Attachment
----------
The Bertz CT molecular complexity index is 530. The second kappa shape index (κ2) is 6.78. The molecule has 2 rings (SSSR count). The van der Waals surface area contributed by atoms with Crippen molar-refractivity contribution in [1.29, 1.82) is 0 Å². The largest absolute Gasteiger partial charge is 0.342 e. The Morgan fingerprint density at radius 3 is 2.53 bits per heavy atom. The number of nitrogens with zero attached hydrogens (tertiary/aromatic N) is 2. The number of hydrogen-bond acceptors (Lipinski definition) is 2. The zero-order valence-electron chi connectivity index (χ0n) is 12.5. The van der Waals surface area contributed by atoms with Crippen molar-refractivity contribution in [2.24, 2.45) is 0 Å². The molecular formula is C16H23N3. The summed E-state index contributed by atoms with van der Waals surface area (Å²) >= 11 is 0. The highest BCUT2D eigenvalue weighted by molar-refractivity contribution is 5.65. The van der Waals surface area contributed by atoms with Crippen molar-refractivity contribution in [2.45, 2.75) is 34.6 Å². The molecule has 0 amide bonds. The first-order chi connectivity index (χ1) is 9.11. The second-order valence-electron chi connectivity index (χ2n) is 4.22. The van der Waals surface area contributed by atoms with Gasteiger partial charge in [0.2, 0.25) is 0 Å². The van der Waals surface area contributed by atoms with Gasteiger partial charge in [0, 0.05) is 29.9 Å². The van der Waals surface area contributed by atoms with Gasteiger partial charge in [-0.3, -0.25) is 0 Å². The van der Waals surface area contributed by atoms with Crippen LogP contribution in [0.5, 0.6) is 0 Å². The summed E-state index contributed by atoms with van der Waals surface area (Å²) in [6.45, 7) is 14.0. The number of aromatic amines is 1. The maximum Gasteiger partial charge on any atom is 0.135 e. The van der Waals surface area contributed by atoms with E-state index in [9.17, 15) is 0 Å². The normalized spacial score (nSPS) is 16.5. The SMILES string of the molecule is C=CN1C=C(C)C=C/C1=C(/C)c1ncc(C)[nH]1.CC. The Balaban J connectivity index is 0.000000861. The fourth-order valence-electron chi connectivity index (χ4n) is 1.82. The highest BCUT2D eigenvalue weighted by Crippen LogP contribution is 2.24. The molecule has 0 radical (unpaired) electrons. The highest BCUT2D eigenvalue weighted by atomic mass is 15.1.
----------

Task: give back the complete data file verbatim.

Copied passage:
The Bertz CT molecular complexity index is 530. The second kappa shape index (κ2) is 6.78. The molecule has 2 rings (SSSR count). The van der Waals surface area contributed by atoms with Crippen molar-refractivity contribution in [1.29, 1.82) is 0 Å². The largest absolute Gasteiger partial charge is 0.342 e. The Morgan fingerprint density at radius 3 is 2.53 bits per heavy atom. The number of nitrogens with zero attached hydrogens (tertiary/aromatic N) is 2. The number of hydrogen-bond acceptors (Lipinski definition) is 2. The zero-order valence-electron chi connectivity index (χ0n) is 12.5. The van der Waals surface area contributed by atoms with Crippen molar-refractivity contribution in [2.24, 2.45) is 0 Å². The molecular formula is C16H23N3. The summed E-state index contributed by atoms with van der Waals surface area (Å²) >= 11 is 0. The highest BCUT2D eigenvalue weighted by molar-refractivity contribution is 5.65. The van der Waals surface area contributed by atoms with Crippen molar-refractivity contribution in [2.45, 2.75) is 34.6 Å². The molecule has 0 amide bonds. The first-order chi connectivity index (χ1) is 9.11. The second-order valence-electron chi connectivity index (χ2n) is 4.22. The van der Waals surface area contributed by atoms with Gasteiger partial charge in [0.2, 0.25) is 0 Å². The van der Waals surface area contributed by atoms with Gasteiger partial charge in [0, 0.05) is 29.9 Å². The van der Waals surface area contributed by atoms with Gasteiger partial charge in [-0.3, -0.25) is 0 Å². The van der Waals surface area contributed by atoms with Crippen LogP contribution in [0.5, 0.6) is 0 Å². The summed E-state index contributed by atoms with van der Waals surface area (Å²) in [6.45, 7) is 14.0. The number of aromatic amines is 1. The maximum Gasteiger partial charge on any atom is 0.135 e. The van der Waals surface area contributed by atoms with E-state index in [9.17, 15) is 0 Å². The normalized spacial score (nSPS) is 16.5. The SMILES string of the molecule is C=CN1C=C(C)C=C/C1=C(/C)c1ncc(C)[nH]1.CC. The Balaban J connectivity index is 0.000000861. The fourth-order valence-electron chi connectivity index (χ4n) is 1.82. The highest BCUT2D eigenvalue weighted by Crippen LogP contribution is 2.24. The molecule has 0 radical (unpaired) electrons. The highest BCUT2D eigenvalue weighted by atomic mass is 15.1.